The busy season begins. Finish garden cleanup. Seed lawns, but don’t fertilize until fall. You can, however, sprinkle bulb fertilizer around emerging bulbs and perennials, though not on top of them. Start cold hardy seeds outdoors and more tropical seeds indoors. Prune and feed roses. Plant cold-hardy plants, but not annuals yet. Move perennials and woody plants that are in the wrong location or require division.
Q. I live in the city and have a tiny garden surrounded by paving stones. I would like to get some dwarf trees or bushes that are . . . able to survive in pots in the yard [which] receives full sun most of the day.
K.M., South Boston
A. It’s easier to grow hardy shrubs than trees in containers. Pieris and boxwood are among the best evergreen shrubs for containers. Gooseberry is one of the easiest fruits for growing in containers. Many kinds of hydrangeas grow well in pots and come in various colors and sizes. Lavender plants and dwarf lilacs have fragrant flowers for both you and the butterflies. I like Bloomerang, a new four-foot lilac that reblooms through August. You can leave all these plants in their pots outside through winter if you move them out of the wind.
Q. Welcome back! We lost a very large pine tree, among others, this winter. We got lucky that it fell the right way. I’m wondering what I can put in to replace it. I wouldn’t want a large tree there again, but maybe smaller trees or bushes. I’m looking to use them as a border, too. These would be planted very close to wetlands and a lot of the time part of the wetlands, with rain. That area doesn’t receive much sun at all.
A. This is the best time to plant trees and shrubs. In your photos the site looks like a nice natural area for a native shrub or small tree that tolerates part shade and “wet feet,’’ which is garden talk for sites with occasional flooding or a high water table. Most plants can’t grow there because their roots drown. Small trees that can include downy shadblow (Amelanchier arborea, with white flowers, berries for birds, and good fall foliage) and American holly (Ilex opaca, evergreen with bright red berries). Smaller growing shrubs for “wet feet’’ sites include Arrowwood viburnum (V. dentatum with flowers, berries, fall color), swamp azalea (Rhododendron viscosum, very fragrant), Summersweet (Clethra alnifolia, also fragrant), and chokeberry (aronia). Small evergreens for occasionally damp locations include mountain laurel (kalmia), Leucothoe fontanesiana, and inkberry (Ilex glabra). If you have room, plant a drift of three instead of just one.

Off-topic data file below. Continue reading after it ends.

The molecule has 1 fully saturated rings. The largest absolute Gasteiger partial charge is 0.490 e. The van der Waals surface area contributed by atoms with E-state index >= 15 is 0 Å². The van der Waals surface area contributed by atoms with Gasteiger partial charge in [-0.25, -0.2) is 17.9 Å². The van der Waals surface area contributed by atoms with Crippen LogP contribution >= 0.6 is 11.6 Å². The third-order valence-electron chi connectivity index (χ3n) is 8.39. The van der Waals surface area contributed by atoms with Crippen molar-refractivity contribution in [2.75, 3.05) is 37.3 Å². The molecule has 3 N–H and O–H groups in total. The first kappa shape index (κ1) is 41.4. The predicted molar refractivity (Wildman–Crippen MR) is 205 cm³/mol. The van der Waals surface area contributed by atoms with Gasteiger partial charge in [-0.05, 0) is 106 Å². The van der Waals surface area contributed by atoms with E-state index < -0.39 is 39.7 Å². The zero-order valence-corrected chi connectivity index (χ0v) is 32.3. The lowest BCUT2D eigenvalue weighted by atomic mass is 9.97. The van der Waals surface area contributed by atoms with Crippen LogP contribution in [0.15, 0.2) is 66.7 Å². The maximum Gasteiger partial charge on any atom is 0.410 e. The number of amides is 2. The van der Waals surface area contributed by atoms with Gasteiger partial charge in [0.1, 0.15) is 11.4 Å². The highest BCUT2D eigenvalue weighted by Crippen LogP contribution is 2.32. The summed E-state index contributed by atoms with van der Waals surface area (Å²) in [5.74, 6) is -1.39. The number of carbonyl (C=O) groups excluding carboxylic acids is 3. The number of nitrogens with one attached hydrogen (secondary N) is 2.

If you want something a bit unusual, I recommend trying buttonbush (Cephalanthus occidentalis). This native of Eastern swamps is an easy multi-stemmed shrub reaching about 10 feet. It has a long season of interest with perfectly round one-inch Sputnik-like white flowers in spring that attract hummingbirds and butterflies. The foliage turns burgundy in the fall and provides food for several butterfly caterpillars and, indirectly, young birds. Winter reveals the knobby fruit (beloved by ducks) that gives it its name; it also develops picturesque twisted stems. Buttonbush survives in light shade and, like most shrubs and trees, requires only supplemental watering its first two years or during drought. Wayside Gardens mail-orders a four-foot dwarf variety called Sugar Shack.
Art in Bloom at the Museum of Fine Arts begins with a Friday evening preview, April 27, 5-10 p.m. Boston’s top flower-arranging event combines artistic masterpieces with their floral interpretations through Sunday during museum hours for the cost of regular admission. Visit www.mfa.org/programs for a schedule of both free and ticketed floral programs, including Sunday’s family-friendly entertainment.
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